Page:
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  1. #1
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    30 hr. suspension fluid service on a 2011 36 Talas RLC?

    Has anyone ever done this "simple" service? All the Fox tutorials I see are for different models, and they appear to disassemble more than is necessary.

    Anyone care to create a youtube tutorial? I asked an LBS and they want $50 to do it. I can't afford to pay $50 every two weeks to have my fork serviced.

    Thanks for any help.
    Last edited by happyriding; 06-26-2013 at 12:06 PM.

  2. #2
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    I am taking a guess here as I am not looking at the manual but I presume you only need to change the splash oil in the legs that often. Even then, I would only do it every two months unless you ride a ton.

    It is very simple to do and can be accomplished with very basic tools and limited knowledge of anything mechanical. Just make sure you buy extra crush washers from fox as you should replace them every time you do this service. There are plenty of videos on the web showing how to do this. I believe competitive cyclist even has this basic service video on their website.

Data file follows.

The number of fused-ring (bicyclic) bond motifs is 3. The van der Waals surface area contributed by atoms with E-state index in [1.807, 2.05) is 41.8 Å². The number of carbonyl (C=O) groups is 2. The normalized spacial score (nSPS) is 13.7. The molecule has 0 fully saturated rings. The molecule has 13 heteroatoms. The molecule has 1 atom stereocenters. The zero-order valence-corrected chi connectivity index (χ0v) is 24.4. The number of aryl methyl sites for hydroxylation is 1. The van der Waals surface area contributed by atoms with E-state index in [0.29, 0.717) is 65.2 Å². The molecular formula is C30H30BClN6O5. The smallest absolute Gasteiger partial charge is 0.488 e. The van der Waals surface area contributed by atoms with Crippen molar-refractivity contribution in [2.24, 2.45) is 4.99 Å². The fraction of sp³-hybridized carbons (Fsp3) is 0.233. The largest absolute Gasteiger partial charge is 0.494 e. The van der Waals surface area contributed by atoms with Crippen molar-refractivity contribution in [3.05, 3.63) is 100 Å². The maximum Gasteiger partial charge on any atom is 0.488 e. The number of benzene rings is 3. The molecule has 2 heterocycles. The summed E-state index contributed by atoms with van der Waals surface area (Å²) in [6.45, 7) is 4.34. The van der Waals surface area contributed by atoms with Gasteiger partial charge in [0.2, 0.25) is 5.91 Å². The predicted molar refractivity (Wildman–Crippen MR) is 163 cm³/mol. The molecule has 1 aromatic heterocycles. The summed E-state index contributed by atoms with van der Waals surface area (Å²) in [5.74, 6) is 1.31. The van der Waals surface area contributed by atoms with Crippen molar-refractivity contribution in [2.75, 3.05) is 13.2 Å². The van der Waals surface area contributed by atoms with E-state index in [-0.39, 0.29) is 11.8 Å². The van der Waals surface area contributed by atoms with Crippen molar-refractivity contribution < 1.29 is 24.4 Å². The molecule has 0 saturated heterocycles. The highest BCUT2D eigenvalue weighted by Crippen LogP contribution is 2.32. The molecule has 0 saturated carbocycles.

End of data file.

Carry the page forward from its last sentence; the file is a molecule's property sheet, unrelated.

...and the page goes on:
3. #3
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    There are plenty of videos on the web showing how to do this.
    I've looked everywhere for instructions, and I haven't found any good info.

    I believe competitive cyclist even has this basic service video on their website.
    If you are talking about this:

    Competitive Cyclist shows you how to overhaul your Fox forks and shocks - YouTube

    it is old (before FIT), and it is incomplete.
    Last edited by happyriding; 11-30-2011 at 07:44 PM.

  4. #4
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    Here you go, quick and easy how-to from Mojo (offical UK Fox distributor):

    http://www.mojo.co.uk/media%20pix/ForkFlyerWeb.pdf